A laboratory hood or commonly known as fume hood is considered a critical piece of laboratory equipment. Not only does it allow personnel to perform their task efficiently, but it also keeps them safe from any potential hazard in a partially enclosed space. The hood is usually set back against a wall and, from time to time, is filled with fills on top in order to cover exhaust ductwork.
What Are Laboratory Hoods?
A laboratory hood or commonly known as fume hood is considered a critical piece of laboratory equipment. Not only does it allow personnel to perform their task efficiently, but it also keeps them safe from any potential hazard in a partially enclosed space. The hood is usually set back against a wall and, from time to time, is filled with fills on top in order to cover exhaust ductwork. This equipment has proven to serve a number of critical functions, such as the following:
• Circulates air to ensure proper ventilation of the entire area by drawing in and eliminating contaminated air
• Protects laboratory personnel from the dangerous effects of toxic fumes, as they exhaust vapors away from the work area or lab workbench
• Shields researchers from any devastating effect caused by accidental reactions, chemical spills, and even fires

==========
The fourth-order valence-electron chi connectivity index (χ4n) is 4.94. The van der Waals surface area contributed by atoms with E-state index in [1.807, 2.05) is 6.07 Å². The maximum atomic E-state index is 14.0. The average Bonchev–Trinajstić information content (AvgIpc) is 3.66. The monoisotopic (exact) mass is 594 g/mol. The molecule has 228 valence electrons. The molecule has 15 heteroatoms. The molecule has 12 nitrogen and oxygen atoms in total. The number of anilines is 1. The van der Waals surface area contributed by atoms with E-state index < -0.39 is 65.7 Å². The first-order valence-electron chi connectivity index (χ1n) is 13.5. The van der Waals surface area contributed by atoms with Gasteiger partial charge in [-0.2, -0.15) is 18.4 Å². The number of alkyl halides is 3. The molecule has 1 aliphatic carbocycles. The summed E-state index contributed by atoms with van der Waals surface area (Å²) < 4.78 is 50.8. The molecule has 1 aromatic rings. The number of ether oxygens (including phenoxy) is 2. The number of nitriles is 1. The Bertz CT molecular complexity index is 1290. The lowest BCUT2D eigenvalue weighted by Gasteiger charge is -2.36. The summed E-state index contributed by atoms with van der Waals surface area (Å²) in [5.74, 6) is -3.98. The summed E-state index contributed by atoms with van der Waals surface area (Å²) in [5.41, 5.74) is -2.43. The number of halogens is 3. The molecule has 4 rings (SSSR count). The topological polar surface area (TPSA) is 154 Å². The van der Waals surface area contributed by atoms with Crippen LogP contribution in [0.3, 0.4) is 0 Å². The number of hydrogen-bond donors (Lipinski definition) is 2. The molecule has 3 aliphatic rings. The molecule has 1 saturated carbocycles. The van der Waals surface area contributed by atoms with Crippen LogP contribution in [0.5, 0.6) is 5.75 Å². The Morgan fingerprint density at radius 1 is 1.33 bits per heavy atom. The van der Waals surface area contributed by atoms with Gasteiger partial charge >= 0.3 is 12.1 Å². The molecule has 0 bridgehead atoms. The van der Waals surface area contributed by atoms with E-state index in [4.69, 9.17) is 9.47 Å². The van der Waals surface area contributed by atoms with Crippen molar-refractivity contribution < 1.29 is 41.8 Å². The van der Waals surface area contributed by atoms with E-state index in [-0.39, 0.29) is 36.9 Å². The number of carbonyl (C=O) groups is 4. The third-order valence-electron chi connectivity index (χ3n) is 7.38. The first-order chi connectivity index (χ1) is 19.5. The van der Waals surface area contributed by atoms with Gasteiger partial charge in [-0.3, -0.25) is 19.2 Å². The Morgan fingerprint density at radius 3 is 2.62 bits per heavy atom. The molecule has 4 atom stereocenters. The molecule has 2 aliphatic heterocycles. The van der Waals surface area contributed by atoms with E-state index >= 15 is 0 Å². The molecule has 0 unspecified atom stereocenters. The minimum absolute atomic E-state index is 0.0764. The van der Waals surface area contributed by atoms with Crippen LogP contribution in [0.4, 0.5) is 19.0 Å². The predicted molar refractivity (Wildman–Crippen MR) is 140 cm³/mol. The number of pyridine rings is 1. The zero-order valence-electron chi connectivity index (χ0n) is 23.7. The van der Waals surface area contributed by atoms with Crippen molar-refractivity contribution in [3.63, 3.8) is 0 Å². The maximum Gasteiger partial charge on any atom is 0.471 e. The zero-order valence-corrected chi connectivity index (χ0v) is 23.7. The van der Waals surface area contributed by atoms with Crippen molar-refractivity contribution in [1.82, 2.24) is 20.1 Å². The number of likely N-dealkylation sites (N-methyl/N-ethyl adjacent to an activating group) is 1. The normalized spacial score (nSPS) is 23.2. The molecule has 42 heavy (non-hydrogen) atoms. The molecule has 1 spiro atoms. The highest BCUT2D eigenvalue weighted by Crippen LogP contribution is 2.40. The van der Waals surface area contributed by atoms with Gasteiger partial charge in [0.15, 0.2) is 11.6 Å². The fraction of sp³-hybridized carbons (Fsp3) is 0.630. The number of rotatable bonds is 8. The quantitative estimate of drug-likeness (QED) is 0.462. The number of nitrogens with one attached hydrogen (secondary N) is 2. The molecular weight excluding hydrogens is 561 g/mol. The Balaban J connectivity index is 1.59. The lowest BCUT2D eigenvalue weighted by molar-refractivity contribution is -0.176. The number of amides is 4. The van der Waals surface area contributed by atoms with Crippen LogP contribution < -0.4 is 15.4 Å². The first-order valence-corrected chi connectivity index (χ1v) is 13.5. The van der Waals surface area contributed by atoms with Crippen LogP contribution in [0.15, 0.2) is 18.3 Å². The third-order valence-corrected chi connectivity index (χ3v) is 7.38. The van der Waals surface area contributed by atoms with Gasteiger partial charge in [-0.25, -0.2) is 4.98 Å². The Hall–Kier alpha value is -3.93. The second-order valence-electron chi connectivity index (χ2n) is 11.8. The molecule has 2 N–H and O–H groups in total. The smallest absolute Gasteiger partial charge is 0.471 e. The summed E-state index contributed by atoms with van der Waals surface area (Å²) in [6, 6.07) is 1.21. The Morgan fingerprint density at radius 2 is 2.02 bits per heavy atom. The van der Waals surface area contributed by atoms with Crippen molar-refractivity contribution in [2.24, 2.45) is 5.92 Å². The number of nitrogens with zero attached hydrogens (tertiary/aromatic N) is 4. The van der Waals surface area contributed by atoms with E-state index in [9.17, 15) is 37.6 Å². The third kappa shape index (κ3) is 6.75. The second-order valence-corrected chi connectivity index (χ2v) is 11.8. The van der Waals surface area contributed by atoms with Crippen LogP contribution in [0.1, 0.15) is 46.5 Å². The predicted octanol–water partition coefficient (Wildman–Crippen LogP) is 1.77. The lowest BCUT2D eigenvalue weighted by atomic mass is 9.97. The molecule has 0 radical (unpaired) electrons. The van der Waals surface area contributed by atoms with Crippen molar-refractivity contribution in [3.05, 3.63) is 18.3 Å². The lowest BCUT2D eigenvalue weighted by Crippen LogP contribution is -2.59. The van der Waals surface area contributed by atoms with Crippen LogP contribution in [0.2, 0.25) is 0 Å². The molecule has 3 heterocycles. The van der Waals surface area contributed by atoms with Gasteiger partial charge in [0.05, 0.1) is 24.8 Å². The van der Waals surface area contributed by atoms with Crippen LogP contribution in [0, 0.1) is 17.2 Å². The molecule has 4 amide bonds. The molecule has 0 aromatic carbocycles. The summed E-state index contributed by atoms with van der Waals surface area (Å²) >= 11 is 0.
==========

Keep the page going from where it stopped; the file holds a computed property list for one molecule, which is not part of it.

Why Are Laboratory Hoods Important?
It is no secret why a laboratory hood is considered a vital piece of equipment in any laboratory or work environment. That is because it serves as the first line of defense against a plethora of top laboratory dangers. Some of these include, but not limited to:
• Chemical Burns
• Chemical Absorption
• Fire or Explosions
• Inhalation of Harmful Vapors
• Thermal Fire
Perhaps the number one peril on the aforementioned list is without a doubt toxic fumes inhalation. When lab workers are exposed to harmful particles, they breathe them into their bodies. As a result, the toxins are lodged in some areas of their lungs. Moreover, these particles have the tendency to enter their bloodstream and thus result in negative reactions. To ensure the well-being of these individuals, a laboratory or work environment must have proper ventilation, which is something that a laboratory hood does best.
Understanding the Very Limits of Laboratory Hoods
While it is true that a laboratory hood is essential, it does not necessarily protect a person from every possible hazard. An epitome is a biological work that involves dangerous micro-organism. This is why such environment or activity must require separate biological safety hoods that are, in particular specifically designed to deal with all known organic threats. On the other hand, if there are radioactive materials or perchloric acid, a separately built hood is utilized.
Although proper usage of a laboratory hood is capable of shielding employees from all sorts of volatile reactions, it is not really designed to handle all known explosions. Therefore, a work environment must learn to understand the limits of laboratory hoods and, more importantly, purchase the correct unit for a particular task at hand.